Art, color and aquatic musing defined yesterday’s energetic installment of Paris Couture week – with fashion insiders dashing from fall-winter collections to celebrity-filled soirees. Here are some of the highlights. Schiaparelli’s love of art turns diaphanous Elsa Schiaparelli has famously blurred the lines between fashion and art. Designer Bertrand Guyon took the iconic Parisian couturier’s passion for painting Monday to produce a diaphanous collection of couture gowns that fluttered by guests at Paris’ Place Vendome. With hints of the 1930s draping styles and high necks that defined the late Schiaparelli’s heyday, Guyon placed allusions to Cubism and Surrealism at the heart of the show.
A flame red heart made of silk ruffles adored the waist of a voluminous, layered black tulle bustier gown. A white tuxedo jacket sported an embroidery of a sparkling eye and motifs of moons at different stages of shadow sparkled on a bodice. A dragonfly belt clasp gave a silk bustier dress in ochre a magical quality. It wasn’t just nostalgia, though in the 36-gown collection. Guyon added some stylish contemporary twists. The front lapel of a square monochrome jacket was cut to evoke Cubism – the side of a guitar, alongside a panel featuring a musical score. The look then frothed out thanks to a sheer tulle skirt, and knee-high leather boots gave it a street-wise kick.
Iris Van Herpen hits 10 years, goes aquatic
Celebrating ten years at the helm of her fashion house, lauded conceptual couture designer Iris Van Herpen took a watery trip down memory lane for her mesmerizing, aquatic couture spectacle. The near-illusionist backdrop had guests reaching for their cameras. Van Herpen has a penchant for the dramatic and Monday’s show did not disappoint: Musicians were encased inside a water-filled tank with instruments to accompany the collection.
The water theme dripped out into the surreal, brooding couture creations that revisited the Dutch wunderkind’s signature fusion of organic forms with technology and mechanics. White gowns, constructed of tendrils or fibers, provoked myriad interpretations – evoking simultaneously the lines of a sound wave, the rippling sea or the gills of a fish. The silhouettes were varied but infused with large Asian-style sleeves and exaggerated proportions. Motifs on a floor-length Asian-style gown resembled fossils buried at the bottom of the sea, while a curved front panel of a skirt jutted out three-dimensionally like the silvery, metallic fins of a fish.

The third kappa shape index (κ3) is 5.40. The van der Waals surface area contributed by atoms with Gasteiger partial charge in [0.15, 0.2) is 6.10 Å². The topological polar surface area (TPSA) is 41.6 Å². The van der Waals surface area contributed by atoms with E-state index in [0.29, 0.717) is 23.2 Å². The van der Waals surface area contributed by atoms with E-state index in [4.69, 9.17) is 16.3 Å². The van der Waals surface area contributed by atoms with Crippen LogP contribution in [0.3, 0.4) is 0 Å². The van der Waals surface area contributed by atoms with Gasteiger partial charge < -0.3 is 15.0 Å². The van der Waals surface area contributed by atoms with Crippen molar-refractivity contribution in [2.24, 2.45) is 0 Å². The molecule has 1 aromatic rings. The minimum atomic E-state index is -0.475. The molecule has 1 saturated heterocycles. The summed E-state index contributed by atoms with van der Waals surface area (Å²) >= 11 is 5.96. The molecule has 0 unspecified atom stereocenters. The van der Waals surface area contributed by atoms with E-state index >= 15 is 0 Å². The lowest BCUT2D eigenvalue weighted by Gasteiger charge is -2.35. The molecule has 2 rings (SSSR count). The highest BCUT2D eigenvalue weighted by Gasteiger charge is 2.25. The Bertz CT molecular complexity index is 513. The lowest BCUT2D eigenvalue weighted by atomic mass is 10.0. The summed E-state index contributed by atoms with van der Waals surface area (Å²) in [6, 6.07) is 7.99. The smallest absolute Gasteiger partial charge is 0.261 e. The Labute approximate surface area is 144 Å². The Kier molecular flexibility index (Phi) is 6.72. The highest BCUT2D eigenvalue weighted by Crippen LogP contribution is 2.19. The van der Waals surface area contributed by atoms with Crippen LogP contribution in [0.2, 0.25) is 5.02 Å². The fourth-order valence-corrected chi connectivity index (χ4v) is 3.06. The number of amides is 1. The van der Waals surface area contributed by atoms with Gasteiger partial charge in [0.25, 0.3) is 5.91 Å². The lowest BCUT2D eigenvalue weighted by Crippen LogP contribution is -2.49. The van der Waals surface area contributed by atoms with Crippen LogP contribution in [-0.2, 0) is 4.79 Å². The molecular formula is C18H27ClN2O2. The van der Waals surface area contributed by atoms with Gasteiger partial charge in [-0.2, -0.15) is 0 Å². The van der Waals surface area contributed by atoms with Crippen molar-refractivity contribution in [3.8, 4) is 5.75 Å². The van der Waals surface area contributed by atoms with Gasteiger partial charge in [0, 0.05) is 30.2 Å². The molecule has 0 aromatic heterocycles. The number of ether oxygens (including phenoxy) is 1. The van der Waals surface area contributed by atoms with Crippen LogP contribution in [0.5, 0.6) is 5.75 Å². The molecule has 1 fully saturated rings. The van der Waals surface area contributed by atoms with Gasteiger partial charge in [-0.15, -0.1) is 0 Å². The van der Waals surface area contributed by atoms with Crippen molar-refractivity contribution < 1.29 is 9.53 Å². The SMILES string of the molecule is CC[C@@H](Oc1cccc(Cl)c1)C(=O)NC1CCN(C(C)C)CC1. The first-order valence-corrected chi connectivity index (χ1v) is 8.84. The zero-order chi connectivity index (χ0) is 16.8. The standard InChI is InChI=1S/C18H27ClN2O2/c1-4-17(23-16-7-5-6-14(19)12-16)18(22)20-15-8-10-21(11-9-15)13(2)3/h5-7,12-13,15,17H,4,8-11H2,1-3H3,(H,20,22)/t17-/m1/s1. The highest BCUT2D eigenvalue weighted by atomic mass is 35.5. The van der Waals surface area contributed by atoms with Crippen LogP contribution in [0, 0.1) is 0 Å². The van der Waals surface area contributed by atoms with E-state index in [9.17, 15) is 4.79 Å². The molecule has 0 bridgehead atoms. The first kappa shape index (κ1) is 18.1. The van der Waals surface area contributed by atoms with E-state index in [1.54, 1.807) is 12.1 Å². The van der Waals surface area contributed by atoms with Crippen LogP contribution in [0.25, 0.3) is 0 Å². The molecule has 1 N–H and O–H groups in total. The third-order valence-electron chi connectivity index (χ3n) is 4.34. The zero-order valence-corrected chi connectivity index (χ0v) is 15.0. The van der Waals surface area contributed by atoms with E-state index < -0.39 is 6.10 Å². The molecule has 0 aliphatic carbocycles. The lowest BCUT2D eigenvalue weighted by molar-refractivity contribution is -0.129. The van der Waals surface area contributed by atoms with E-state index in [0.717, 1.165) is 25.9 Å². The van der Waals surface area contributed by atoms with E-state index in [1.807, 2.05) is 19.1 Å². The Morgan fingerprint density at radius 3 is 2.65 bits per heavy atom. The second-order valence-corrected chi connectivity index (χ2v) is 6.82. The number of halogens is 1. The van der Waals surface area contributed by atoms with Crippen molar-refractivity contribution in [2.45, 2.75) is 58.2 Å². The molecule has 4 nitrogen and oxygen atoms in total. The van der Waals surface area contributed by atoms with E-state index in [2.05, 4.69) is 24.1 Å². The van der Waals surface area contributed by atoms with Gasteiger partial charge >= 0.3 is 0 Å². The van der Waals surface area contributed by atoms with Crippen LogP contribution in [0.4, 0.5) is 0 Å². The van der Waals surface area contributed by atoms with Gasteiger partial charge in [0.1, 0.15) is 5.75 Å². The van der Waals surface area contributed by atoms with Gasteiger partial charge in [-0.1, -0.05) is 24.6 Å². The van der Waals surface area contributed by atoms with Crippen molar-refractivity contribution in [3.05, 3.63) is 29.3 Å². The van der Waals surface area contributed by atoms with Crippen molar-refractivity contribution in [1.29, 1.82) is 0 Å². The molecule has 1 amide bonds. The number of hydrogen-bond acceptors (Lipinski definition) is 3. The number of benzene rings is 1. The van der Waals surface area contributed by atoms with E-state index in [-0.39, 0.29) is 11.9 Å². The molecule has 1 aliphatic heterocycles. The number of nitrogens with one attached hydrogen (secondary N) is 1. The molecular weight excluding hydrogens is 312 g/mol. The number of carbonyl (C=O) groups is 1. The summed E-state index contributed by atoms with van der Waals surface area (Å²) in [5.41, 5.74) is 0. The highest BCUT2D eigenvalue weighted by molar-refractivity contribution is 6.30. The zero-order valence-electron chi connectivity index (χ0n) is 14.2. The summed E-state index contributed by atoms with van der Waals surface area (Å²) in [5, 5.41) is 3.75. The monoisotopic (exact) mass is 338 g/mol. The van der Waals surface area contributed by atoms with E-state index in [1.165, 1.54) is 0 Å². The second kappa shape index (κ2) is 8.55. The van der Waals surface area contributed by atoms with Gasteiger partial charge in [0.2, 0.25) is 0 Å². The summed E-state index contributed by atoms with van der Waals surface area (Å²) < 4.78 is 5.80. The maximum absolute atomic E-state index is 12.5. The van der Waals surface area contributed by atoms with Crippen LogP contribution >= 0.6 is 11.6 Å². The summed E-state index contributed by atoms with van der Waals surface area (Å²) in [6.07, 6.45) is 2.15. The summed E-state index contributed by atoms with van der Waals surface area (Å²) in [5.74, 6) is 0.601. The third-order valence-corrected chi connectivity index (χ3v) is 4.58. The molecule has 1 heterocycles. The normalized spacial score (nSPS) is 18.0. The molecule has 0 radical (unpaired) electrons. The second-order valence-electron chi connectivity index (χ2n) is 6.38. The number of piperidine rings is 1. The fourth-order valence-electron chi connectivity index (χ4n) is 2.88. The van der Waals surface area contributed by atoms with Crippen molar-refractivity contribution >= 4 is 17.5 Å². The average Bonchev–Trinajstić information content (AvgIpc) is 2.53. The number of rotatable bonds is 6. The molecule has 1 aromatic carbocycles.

Carla Bruni signs at Amfar dinner
Popstar and former French First Lady Carla Bruni serenaded VIP guests at AmfAR’s fundraising dinner and auction at Paris’ Petit Palais to raise money for the global fight against HIV and AIDS. Bruni sang her new song “Enjoy the Silence,” as well as a soulful rendition of The Rolling Stones’ “Miss You,” before the energetic auction began Sunday night.
Among the objects was a rare print of a publicity shot of late singer David Bowie for his LP “Diamond Dogs” – taken by photographer Terry O’Neill – that was snapped up for 20,000 euros ($22,700). And a week on a 44-meter (144-foot) yacht went under the hammer for 115,000 euros ($130,800). The evening also marked the Paris launch of amfAR’s new fragrance, Gala, which was conceived as a tribute to the Foundation’s founding international chairman, Elizabeth Taylor, the first celebrity to have her own line of fragrances.
Chaumet’s secret circus party
“The Artist” star Berenice Bejo, Spanish actress Rossy de Palma and “Harry Potter” star Clemence Poesy were among guests at jeweler Chaumet’s circus-themed gala Sunday night that aims to promote its upcoming high jewelry line. VIPS guests were picked up outside Chaumet’s Place Vendome headquarters by a vintage 1936 bus and jerkily driven to a secret location, slurping champagne.
There were gasps of wonder as the bus pulled up to the “Musee des Arts Forains,” a little-known private museum near the Seine River that houses a collection of funfair objects. Inside, guests saw merry-go-rounds, performers and a hall of mirrors and were served candy floss in a surreal recreated funfair. Chaumet is showcasing its sparkling designs at the end of Paris Couture Week.-AP